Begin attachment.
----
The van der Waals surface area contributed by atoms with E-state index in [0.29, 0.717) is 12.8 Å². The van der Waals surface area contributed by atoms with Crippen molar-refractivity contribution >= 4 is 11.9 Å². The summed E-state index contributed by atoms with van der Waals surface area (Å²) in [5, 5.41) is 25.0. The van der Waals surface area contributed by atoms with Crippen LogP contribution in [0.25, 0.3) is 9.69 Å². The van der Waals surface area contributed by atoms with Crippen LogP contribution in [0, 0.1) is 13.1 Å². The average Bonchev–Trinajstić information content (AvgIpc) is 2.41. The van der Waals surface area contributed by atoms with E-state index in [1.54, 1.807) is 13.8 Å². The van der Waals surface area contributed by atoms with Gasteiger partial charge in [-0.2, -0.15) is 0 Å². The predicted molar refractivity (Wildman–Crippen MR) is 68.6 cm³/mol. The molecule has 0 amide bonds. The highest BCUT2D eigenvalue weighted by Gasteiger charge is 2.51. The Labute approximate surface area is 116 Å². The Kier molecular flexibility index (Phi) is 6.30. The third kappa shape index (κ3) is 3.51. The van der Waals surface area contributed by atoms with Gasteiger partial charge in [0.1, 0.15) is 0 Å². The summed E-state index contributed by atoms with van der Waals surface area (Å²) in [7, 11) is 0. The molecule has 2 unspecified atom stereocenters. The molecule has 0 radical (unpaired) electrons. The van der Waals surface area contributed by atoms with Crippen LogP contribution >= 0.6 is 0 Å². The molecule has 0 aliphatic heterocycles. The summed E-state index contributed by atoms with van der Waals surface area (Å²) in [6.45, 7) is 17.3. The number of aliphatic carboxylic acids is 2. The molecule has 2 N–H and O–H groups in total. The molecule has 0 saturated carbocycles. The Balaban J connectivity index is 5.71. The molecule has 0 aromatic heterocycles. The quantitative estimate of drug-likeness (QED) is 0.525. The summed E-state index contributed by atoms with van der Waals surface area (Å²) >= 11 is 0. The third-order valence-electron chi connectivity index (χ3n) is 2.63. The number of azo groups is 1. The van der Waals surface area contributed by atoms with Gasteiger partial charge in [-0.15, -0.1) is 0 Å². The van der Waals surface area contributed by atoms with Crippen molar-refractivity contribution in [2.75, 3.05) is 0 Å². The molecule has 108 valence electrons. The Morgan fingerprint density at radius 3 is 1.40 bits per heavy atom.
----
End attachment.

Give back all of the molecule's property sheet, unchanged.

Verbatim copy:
The van der Waals surface area contributed by atoms with E-state index in [0.29, 0.717) is 12.8 Å². The van der Waals surface area contributed by atoms with Crippen molar-refractivity contribution >= 4 is 11.9 Å². The summed E-state index contributed by atoms with van der Waals surface area (Å²) in [5, 5.41) is 25.0. The van der Waals surface area contributed by atoms with Crippen LogP contribution in [0.25, 0.3) is 9.69 Å². The van der Waals surface area contributed by atoms with Crippen LogP contribution in [0, 0.1) is 13.1 Å². The average Bonchev–Trinajstić information content (AvgIpc) is 2.41. The van der Waals surface area contributed by atoms with E-state index in [1.54, 1.807) is 13.8 Å². The van der Waals surface area contributed by atoms with Gasteiger partial charge in [-0.2, -0.15) is 0 Å². The predicted molar refractivity (Wildman–Crippen MR) is 68.6 cm³/mol. The molecule has 0 amide bonds. The highest BCUT2D eigenvalue weighted by Gasteiger charge is 2.51. The Labute approximate surface area is 116 Å². The Kier molecular flexibility index (Phi) is 6.30. The third kappa shape index (κ3) is 3.51. The van der Waals surface area contributed by atoms with Gasteiger partial charge in [0.1, 0.15) is 0 Å². The summed E-state index contributed by atoms with van der Waals surface area (Å²) in [7, 11) is 0. The molecule has 2 unspecified atom stereocenters. The molecule has 0 radical (unpaired) electrons. The van der Waals surface area contributed by atoms with Crippen LogP contribution >= 0.6 is 0 Å². The molecule has 0 aliphatic heterocycles. The summed E-state index contributed by atoms with van der Waals surface area (Å²) in [6.45, 7) is 17.3. The number of aliphatic carboxylic acids is 2. The molecule has 2 N–H and O–H groups in total. The molecule has 0 saturated carbocycles. The Balaban J connectivity index is 5.71. The molecule has 0 aromatic heterocycles. The quantitative estimate of drug-likeness (QED) is 0.525. The summed E-state index contributed by atoms with van der Waals surface area (Å²) >= 11 is 0. The third-order valence-electron chi connectivity index (χ3n) is 2.63. The number of azo groups is 1. The van der Waals surface area contributed by atoms with Gasteiger partial charge in [-0.15, -0.1) is 0 Å². The van der Waals surface area contributed by atoms with Crippen molar-refractivity contribution in [2.75, 3.05) is 0 Å². The molecule has 108 valence electrons. The Morgan fingerprint density at radius 3 is 1.40 bits per heavy atom.